Yesterday we released a letter with thousands of signatures of businesses and individuals who support conserving and maintaining access to public lands - especially the Tongass National Forest. These signers are asking our elected officials to continue to keep public lands in the public trust.
So what's the big deal - why Public?
We hear it again, and again, Alaska is different. One of the things that sets us far apart from any other state in the U.S. is our public lands. Of the 424.5 million square miles in Alaska, 224.1 million square miles are in the public trust.
This means that 53% of the land in Alaska is managed for multiple-use purposes. It belongs to all citizens and is managed so that we can all utilize the land - this is the mandate of the public trust. Once public lands are transferred or sold, there is no longer an obligation to manage and conserve the land in a way that prioritizes multiple-use.
Over half of Alaska land belongs to everyone.
Anyone who has spent any time in The Tongass National Forest knows what a treasure our public lands are. Public lands in Alaska support our bountiful commercial, sport and subsistence fisheries, the tourism and recreation industry, outdoor retailers and manufacturers and outfitters and guides, which in turn create thousands of jobs and bring billions to the economy.
But more than that, they support our way of life. If you live here, we bet you hunt, fish, forage, kayak, hike, ski, and adventure on public lands.
We're spending the next month celebrating the Tongass and Alaska's public lands. Join us! We'll be featuring stories and photographs for the next several weeks and we want to hear from you.
June 7, 2017
Contact: Mark Kaelke, Trout Unlimited, firstname.lastname@example.org, 907-321-4464
Alaskans who hunt and fish celebrate public lands in the Tongass National Forest
Thousands sign onto letter requesting public lands remain in the public trust
JUNEAU, AK – Today, thousands of business owners, guides, outfitters, hunters and anglers who support conserving and maintaining access to public lands released a letter urging Alaska’s congressional representatives and the Trump Administration to keep public lands in the public trust while celebrating the many uses of the Tongass National Forest.
The letter states: “As individuals that depend on access to abundant natural resources, we believe the Tongass National Forest must continue to be managed by the U.S. Forest Service on a multiple-use basis. We stand together in opposition to any effort to transfer management or ownership of Federal public lands in Southeast Alaska to State or private entities [and] any proposals that threaten to unreasonably restrict public access or would harm fish and game populations by eliminating essential federal conservation designations and measures, such as the Tongass 77.”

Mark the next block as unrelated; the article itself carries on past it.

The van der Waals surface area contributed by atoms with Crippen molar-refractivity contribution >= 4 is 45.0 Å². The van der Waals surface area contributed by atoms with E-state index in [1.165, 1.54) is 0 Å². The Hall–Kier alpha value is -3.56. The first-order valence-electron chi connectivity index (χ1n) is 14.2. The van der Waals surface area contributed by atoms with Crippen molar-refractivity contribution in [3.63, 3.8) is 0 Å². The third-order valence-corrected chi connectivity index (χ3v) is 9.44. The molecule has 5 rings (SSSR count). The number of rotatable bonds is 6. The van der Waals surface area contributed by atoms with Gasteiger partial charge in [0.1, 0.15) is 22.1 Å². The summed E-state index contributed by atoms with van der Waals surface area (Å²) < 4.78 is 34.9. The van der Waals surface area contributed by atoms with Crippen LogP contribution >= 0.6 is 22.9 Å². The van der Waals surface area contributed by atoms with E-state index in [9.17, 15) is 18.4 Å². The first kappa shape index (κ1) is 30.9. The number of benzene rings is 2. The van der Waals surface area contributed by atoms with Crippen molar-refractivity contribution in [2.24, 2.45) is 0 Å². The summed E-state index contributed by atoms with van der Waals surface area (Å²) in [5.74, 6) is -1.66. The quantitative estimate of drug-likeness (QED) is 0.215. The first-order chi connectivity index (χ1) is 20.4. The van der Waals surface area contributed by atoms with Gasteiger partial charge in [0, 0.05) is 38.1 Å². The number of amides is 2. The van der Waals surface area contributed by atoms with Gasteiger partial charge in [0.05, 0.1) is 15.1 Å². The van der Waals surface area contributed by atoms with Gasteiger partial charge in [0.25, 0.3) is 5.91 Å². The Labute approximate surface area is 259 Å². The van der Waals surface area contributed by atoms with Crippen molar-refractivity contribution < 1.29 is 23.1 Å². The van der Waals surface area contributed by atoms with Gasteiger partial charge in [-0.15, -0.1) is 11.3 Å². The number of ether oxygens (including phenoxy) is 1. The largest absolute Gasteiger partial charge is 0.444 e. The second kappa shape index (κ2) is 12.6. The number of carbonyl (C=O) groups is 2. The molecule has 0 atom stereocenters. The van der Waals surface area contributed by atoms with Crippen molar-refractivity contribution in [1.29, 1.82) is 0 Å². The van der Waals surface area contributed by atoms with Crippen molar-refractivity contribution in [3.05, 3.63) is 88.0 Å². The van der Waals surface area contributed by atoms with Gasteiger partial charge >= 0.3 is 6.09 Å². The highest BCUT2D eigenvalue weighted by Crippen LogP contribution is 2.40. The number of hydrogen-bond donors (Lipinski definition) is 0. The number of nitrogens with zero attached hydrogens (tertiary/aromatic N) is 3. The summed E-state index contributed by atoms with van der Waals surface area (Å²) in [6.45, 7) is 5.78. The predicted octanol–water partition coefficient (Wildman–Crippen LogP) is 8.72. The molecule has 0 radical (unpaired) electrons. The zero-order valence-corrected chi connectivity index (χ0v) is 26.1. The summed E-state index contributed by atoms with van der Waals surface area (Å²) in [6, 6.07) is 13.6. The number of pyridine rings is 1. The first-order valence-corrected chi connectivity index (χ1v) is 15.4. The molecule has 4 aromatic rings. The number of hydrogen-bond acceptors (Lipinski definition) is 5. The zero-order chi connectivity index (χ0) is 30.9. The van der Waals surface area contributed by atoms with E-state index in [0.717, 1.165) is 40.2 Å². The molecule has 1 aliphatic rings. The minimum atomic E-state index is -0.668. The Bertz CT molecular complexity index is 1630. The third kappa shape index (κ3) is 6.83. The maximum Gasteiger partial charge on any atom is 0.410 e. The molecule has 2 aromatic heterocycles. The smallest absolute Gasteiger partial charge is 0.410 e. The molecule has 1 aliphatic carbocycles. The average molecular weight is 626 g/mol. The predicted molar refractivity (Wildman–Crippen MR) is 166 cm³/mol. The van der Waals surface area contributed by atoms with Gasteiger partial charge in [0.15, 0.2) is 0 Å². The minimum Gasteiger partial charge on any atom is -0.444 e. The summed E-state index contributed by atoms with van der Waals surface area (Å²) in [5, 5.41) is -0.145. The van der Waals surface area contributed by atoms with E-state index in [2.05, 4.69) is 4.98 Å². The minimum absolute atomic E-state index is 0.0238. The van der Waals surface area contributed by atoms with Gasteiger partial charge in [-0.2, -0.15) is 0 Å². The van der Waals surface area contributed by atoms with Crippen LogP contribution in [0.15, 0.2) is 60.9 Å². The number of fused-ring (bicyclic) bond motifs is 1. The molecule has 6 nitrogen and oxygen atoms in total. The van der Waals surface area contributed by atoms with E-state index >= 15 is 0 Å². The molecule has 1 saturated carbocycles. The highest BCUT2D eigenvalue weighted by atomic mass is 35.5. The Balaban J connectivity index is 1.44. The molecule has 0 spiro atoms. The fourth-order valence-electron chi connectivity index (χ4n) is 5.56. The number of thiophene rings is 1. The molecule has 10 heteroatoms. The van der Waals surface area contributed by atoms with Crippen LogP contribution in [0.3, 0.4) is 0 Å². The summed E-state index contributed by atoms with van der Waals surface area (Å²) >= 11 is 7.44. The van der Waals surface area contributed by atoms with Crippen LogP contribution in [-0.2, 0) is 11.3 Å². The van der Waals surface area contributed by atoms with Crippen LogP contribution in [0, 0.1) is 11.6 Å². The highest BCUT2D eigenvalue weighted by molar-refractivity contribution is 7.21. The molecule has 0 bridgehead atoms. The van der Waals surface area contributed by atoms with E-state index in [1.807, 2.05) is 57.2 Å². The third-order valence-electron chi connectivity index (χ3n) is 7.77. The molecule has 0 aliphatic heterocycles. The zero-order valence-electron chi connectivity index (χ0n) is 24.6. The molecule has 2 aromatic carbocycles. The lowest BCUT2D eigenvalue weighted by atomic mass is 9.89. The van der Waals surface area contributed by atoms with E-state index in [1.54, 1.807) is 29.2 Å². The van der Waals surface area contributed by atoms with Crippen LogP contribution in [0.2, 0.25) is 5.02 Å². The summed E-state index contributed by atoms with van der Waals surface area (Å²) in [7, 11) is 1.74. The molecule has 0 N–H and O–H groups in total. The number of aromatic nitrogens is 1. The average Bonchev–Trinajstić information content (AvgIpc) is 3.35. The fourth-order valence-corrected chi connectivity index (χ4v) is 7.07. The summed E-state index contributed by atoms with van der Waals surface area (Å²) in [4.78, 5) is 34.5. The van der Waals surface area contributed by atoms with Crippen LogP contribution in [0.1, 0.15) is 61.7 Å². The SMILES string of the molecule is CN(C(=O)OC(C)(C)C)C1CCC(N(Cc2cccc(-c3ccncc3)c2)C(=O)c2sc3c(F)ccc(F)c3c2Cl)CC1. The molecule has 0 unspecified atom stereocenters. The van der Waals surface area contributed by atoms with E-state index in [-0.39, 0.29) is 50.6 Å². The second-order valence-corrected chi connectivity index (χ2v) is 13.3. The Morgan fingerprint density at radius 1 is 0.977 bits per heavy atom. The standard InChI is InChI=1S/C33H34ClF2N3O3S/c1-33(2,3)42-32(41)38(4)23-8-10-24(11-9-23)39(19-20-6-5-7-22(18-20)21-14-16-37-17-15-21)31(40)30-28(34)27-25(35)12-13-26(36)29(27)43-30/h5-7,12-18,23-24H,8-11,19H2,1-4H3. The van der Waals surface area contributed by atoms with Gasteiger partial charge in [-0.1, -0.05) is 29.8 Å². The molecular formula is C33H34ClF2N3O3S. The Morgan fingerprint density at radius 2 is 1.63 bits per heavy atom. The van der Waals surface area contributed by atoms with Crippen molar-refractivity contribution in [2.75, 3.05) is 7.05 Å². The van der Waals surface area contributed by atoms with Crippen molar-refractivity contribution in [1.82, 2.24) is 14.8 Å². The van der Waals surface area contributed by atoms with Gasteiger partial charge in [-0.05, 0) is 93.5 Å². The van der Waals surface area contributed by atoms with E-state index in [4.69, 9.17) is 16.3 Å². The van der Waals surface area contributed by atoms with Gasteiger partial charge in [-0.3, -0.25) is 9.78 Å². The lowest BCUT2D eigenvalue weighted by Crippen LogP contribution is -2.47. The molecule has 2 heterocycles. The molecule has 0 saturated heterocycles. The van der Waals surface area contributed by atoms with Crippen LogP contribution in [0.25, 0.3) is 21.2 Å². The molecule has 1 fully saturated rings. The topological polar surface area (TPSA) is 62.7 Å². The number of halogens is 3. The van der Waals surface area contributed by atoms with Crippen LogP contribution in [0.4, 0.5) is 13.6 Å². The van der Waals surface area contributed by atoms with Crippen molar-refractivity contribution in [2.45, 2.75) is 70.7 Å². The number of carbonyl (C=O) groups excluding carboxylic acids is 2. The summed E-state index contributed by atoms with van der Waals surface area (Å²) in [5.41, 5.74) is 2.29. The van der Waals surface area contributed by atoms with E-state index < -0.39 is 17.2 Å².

At its core, the letter expresses concern that transferring public lands into private hands will harm the resource-based economy and culture of Southeast Alaska. However, many signers participated as a celebration of their support for the numerous uses and benefits of the Tongass National Forest.
“The Tongass is open to all of us to use and enjoy. Visitors have once-in-a-lifetime experiences here, locals fill their freezers with game and fish from the Tongass, and business owners rely on the land and water for their livelihoods,” said Dan Blanchard, Captain and CEO of Uncruise Adventures. “We’re not only opposed to privatization of the public places we love, we’re also signing in celebration of all the Tongass gives us. We want the Tongass to be around forever.”
The letter highlights that public lands drive the private-sector economy of Southeast Alaska, by creating more than $2 billion in economic contribution and 25% of all jobs in the region annually.
Trout Unlimited is the nation’s oldest and largest coldwater fisheries conservation organization. In Alaska, we work with sportsmen and women to ensure the state’s trout and salmon resources remain healthy through our local chapters and offices in Anchorage and Juneau. Follow TU on Facebook or visit us online at tu.org and americansalmonforest.org.